My Uncle Jack recently died and we congregated in Florida, where he lived, for a memorial. Jack spent most of his years in Alaska where he was a firefighter, smoke jumper, cold water rescue diver, and father, husband.
This is how I eulogized him.
We approach an age, reach a time in our lives, when we count the years to come as much as years passed, contemplating aim and conviction and, through this, we learn of our honest and true dedications in life, where our love is housed, where our “here-ness” and our “after-ness” meet and that brings us clarity, though, too, rooted in this clarity is a tincture of hesitation and burden.
We feel this burden because of our adulation for those we love, the hopes we have for them. Our expectations live in our imaginations because the vision, the desires that we hold close for the people we care for is drawn from a learned awareness of a kind of perfection based our own experiences, those things we did right and those we did wrong.
We all knew Jack Lewis in different ways—husband, grandfather, son, brother, uncle, friend. He knew us as a collective, simply as those he loved. And that love was relayed through his pride and his selflessness, his discipline and joyousness of community. We were the ones he felt responsibility for. We were his concern, where his dedication lied, where his love was housed.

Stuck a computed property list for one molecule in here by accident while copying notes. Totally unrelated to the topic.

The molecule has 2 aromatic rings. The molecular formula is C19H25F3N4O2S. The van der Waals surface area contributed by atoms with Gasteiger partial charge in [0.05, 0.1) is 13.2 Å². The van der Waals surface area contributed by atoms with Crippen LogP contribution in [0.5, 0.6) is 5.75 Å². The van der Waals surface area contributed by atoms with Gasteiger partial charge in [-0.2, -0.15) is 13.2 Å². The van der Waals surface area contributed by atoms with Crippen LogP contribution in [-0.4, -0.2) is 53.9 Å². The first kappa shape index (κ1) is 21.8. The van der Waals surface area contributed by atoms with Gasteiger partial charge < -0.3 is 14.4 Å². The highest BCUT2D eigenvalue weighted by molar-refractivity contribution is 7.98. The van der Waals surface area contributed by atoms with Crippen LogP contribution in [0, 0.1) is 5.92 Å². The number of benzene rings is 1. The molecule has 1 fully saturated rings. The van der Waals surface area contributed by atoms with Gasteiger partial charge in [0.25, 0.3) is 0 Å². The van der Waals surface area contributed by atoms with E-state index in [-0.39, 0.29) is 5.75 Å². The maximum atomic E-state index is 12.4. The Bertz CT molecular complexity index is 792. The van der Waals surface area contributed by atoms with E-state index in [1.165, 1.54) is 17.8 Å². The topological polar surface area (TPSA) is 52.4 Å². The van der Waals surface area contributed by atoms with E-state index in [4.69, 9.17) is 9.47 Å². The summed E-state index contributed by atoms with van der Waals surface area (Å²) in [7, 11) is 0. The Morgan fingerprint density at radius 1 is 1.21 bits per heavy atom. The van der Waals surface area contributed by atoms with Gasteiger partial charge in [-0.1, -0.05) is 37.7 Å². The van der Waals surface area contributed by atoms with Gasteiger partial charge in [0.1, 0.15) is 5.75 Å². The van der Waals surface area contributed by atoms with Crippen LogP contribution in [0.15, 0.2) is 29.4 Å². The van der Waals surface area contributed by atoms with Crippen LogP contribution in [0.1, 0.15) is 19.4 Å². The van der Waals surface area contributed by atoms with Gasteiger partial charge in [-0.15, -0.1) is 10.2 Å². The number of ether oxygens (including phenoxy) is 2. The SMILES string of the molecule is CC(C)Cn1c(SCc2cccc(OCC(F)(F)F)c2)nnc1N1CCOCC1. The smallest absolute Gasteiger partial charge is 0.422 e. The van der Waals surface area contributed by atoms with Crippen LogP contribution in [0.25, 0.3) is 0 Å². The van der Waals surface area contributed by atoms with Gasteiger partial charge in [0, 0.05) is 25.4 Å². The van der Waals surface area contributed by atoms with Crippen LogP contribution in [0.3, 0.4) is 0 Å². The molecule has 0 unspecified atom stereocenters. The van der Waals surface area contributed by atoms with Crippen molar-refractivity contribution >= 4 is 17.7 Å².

There is certainty and finality in death. But just as certain, just as final, is the love Jack had for his family and friends. This love that he gave us, we ought to remember, isn’t a gift without task. We now hold the bag, we now have the obligation keep the spirit of his love ever-present. We do this in how we treat each other, today and every successive day. It’s a gift of legacy, it’s a gift we have to reflect on, and mostly, a gift we have to share.